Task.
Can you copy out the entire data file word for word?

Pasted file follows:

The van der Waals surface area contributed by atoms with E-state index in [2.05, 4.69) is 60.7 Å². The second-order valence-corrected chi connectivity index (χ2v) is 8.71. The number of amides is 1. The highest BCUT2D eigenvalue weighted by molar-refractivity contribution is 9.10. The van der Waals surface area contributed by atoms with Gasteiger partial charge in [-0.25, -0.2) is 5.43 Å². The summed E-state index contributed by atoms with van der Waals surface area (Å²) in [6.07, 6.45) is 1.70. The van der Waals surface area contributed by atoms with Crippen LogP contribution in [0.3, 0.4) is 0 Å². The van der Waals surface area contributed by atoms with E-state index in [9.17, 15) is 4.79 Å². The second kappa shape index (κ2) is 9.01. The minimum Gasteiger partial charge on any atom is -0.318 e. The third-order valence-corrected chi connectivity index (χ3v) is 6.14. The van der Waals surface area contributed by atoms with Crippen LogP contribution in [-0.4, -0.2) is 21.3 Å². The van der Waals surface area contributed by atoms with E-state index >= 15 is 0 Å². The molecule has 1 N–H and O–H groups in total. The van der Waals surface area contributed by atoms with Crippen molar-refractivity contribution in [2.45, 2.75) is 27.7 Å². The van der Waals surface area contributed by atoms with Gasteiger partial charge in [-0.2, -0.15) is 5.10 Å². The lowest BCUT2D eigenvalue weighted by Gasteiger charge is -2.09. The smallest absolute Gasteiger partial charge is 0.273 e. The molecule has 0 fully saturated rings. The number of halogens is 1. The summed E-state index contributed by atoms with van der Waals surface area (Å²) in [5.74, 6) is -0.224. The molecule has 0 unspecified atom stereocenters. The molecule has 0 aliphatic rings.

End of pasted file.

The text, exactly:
The van der Waals surface area contributed by atoms with E-state index in [2.05, 4.69) is 60.7 Å². The second-order valence-corrected chi connectivity index (χ2v) is 8.71. The number of amides is 1. The highest BCUT2D eigenvalue weighted by molar-refractivity contribution is 9.10. The van der Waals surface area contributed by atoms with Gasteiger partial charge in [-0.25, -0.2) is 5.43 Å². The summed E-state index contributed by atoms with van der Waals surface area (Å²) in [6.07, 6.45) is 1.70. The van der Waals surface area contributed by atoms with Crippen LogP contribution in [0.3, 0.4) is 0 Å². The van der Waals surface area contributed by atoms with E-state index in [9.17, 15) is 4.79 Å². The second kappa shape index (κ2) is 9.01. The minimum Gasteiger partial charge on any atom is -0.318 e. The third-order valence-corrected chi connectivity index (χ3v) is 6.14. The van der Waals surface area contributed by atoms with Crippen LogP contribution in [-0.4, -0.2) is 21.3 Å². The van der Waals surface area contributed by atoms with E-state index >= 15 is 0 Å². The molecule has 1 N–H and O–H groups in total. The van der Waals surface area contributed by atoms with Crippen molar-refractivity contribution in [2.45, 2.75) is 27.7 Å². The van der Waals surface area contributed by atoms with Gasteiger partial charge in [-0.2, -0.15) is 5.10 Å². The lowest BCUT2D eigenvalue weighted by Gasteiger charge is -2.09. The smallest absolute Gasteiger partial charge is 0.273 e. The molecule has 0 fully saturated rings. The number of halogens is 1. The summed E-state index contributed by atoms with van der Waals surface area (Å²) in [5.74, 6) is -0.224. The molecule has 0 unspecified atom stereocenters. The molecule has 0 aliphatic rings.